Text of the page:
**Abstract:**

Determinantal point processes were introduced in the '70s as a consistent description of non-interacting fermions in quantum mechanics. Determinantal processes arise naturally in several other settings, including eigenvalues of random matrices and nonintersecting paths. Another, perhaps not so well-known class of point processes are the so-called α-determinantal processes. Using the Gaussian case (harmonic oscillator) as paradigmatic example, I will illustrate a new limit procedure to construct α-determinantal processes out of fermionic processes. Joint work with Satya N. Majumdar and Neil O’Connell.

**Speaker:** Nial Friel

**Title:** Informed sub-sampling MCMC: Approximate Bayesian inference for large datasets

**Date: ** Wednesday, 23rd January 2019

**Time: ** 3pm

**Location:** UCD, SCN 1.25 (JK Lab)

**Abstract:** This talk introduces a framework for speeding up Bayesian inference for large datasets. We design a Markov chain whose transition kernel uses an (unknown) fraction of (fixed size) of the available data that is randomly refreshed throughout the algorithm. Inspired by the Approximate Bayesian Computation (ABC) literature, the subsampling process is guided by

the fidelity to the observed data, as measured by summary statistics. The resulting algorithm, Informed Sub-Sampling MCMC (ISS-MCMC), is a generic and flexible approach which, contrary to existing scalable methodologies, preserves the simplicity of the Metropolis-Hastings algorithm. Even though exactness is lost, i.e. the chain distribution approximates the posterior, we study and quantify theoretically this bias and show on a diverse set of examples that it yields excellent performances when the computational budget is limited. This is joint work with Florian Maire (Montreal) and Pierre Alquier (INSAE, Paris).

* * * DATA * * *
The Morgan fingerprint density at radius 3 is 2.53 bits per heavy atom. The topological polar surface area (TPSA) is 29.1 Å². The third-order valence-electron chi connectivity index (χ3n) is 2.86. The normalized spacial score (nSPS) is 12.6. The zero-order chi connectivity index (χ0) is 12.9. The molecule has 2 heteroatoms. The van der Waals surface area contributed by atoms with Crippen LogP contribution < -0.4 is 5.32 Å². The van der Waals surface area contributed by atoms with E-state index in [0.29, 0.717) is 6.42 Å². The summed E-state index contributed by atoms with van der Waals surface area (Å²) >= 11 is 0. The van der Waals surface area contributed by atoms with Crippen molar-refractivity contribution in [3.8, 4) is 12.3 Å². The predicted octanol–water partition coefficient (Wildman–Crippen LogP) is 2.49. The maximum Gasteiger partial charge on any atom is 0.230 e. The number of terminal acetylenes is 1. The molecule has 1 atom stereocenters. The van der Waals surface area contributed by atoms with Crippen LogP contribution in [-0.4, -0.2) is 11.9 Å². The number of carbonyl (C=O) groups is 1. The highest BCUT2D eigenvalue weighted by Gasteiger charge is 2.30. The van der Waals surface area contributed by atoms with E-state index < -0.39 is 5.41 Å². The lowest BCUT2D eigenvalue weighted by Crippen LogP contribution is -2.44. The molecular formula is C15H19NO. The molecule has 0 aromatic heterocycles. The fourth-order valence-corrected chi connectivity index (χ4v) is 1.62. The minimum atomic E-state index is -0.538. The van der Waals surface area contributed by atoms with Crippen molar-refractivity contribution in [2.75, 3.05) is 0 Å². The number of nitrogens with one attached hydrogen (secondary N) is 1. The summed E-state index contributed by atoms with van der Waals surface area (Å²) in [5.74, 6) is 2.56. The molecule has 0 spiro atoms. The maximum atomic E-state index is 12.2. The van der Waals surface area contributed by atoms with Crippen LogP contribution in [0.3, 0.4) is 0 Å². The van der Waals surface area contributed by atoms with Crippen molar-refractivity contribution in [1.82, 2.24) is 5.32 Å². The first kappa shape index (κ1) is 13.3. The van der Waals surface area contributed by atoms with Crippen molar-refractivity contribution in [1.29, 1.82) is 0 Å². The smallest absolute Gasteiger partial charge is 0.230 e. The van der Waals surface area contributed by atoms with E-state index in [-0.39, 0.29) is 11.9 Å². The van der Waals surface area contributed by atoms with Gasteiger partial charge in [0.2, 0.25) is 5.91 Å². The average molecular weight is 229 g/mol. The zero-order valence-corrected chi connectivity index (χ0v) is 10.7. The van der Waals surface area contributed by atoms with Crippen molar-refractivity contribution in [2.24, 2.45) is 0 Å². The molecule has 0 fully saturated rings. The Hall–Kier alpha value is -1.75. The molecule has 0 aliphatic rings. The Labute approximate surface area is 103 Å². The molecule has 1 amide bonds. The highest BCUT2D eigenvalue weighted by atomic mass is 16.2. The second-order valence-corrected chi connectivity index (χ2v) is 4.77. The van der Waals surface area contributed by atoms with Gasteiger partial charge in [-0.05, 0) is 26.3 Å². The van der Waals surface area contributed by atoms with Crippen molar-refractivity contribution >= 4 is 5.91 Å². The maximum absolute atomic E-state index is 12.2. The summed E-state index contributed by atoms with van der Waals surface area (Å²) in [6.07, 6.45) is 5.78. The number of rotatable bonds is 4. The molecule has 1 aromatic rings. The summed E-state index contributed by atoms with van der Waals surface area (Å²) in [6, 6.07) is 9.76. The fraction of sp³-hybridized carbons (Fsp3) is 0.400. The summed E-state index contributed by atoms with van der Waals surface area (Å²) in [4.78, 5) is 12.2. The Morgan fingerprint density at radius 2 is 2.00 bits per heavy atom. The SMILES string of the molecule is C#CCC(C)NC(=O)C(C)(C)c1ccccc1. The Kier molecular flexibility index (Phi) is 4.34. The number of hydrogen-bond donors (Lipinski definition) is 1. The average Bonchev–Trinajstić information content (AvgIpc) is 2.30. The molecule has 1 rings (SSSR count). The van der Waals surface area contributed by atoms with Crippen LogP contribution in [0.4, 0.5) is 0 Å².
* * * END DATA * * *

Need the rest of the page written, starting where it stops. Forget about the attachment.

Reference:

Maire, F., Friel, N. & Alquier, P. Stat Comput (2018). https://doi.org/10.1007/s11222-018-9817-3

**Speaker:** Ken Duffy (Maynooth)

**Title:** Reliable communication over noisy channels by Guessing Random Additive Noise Decoding (GRAND)

**Date:** Wednesday, 30th January 2019

**Time: ** 2pm

**Location:** UCD, SCN 1.25 (JK Lab)

**Abstract:** In 1948 Claude Shannon published his remarkable paper "A Mathematical Theory of Communication", which formed the basis for the digital communication revolution that was to follow, and gave rise to the field of Information Theory. As part of that ground-breaking work, he identified the greatest rate at which data can be communicated over a noisy channel, and provided an algorithm for achieving it. Despite its mathematical elegance, his algorithm is impractical, and much research in the intervening 70 years has focused on identifying practical approaches that enable reliable communication at high rates. That work is ongoing and, for example, Polar Codes, first introduced by Erdal Arikan in 2009, have recently been adopted into the 5G cellular standard.

In this talk we revisit this classical problem through the lens of a new universal channel decoding algorithm called GRAND (Guessing Random Additive Noise Decoding), which we introduced in 2018. GRAND has unusual theoretical and practical features that set it apart from earlier approaches. This talk will provide an introduction to the problem of reliable communication, before delving into the gory detail of the mathematics that underpins the algorithm's theoretical analysis, a probabilistic topic called Guesswork. Analysis of GRAND provides an alternate means for proving Shannon's original coding theorem, giving rise to several new insights along the way.

The talk is based on a work programme with Muriel Medard and her group (MIT). Open theoretical questions will be discussed as well as, time permitting, ongoing engineering efforts in collaboration with Anantha Chandrakasan (MIT), Rabia Yazicigil (BU) and their groups.

**Speaker:** Jonas Arista (UCD)

**Title:** Loop-erased walks and random matrices

**Date:** Wednesday, 6th February 2019

**Time:** 2pm

**Location:** UCD, SCN 1.25 (JK Lab)

**Abstract:** It is well known that there are close connections between non-intersecting processes in one dimension and random matrices, based on the reflection principle. There is a generalisation of the reflection principle for more general (e.g. planar) processes, due to S. Fomin, in which the non-intersection condition is replaced by a condition involving loop-erased paths. We show that in the context of independent Brownian motions in suitable planar domains, this also has close connections to random matrices. We also extend Fomin's identity to the affine setting and show that in this case, by considering independent Brownian motions in an annulus, one obtains a novel interpretation of the circular orthogonal ensemble. Joint work with Neil O’Connell.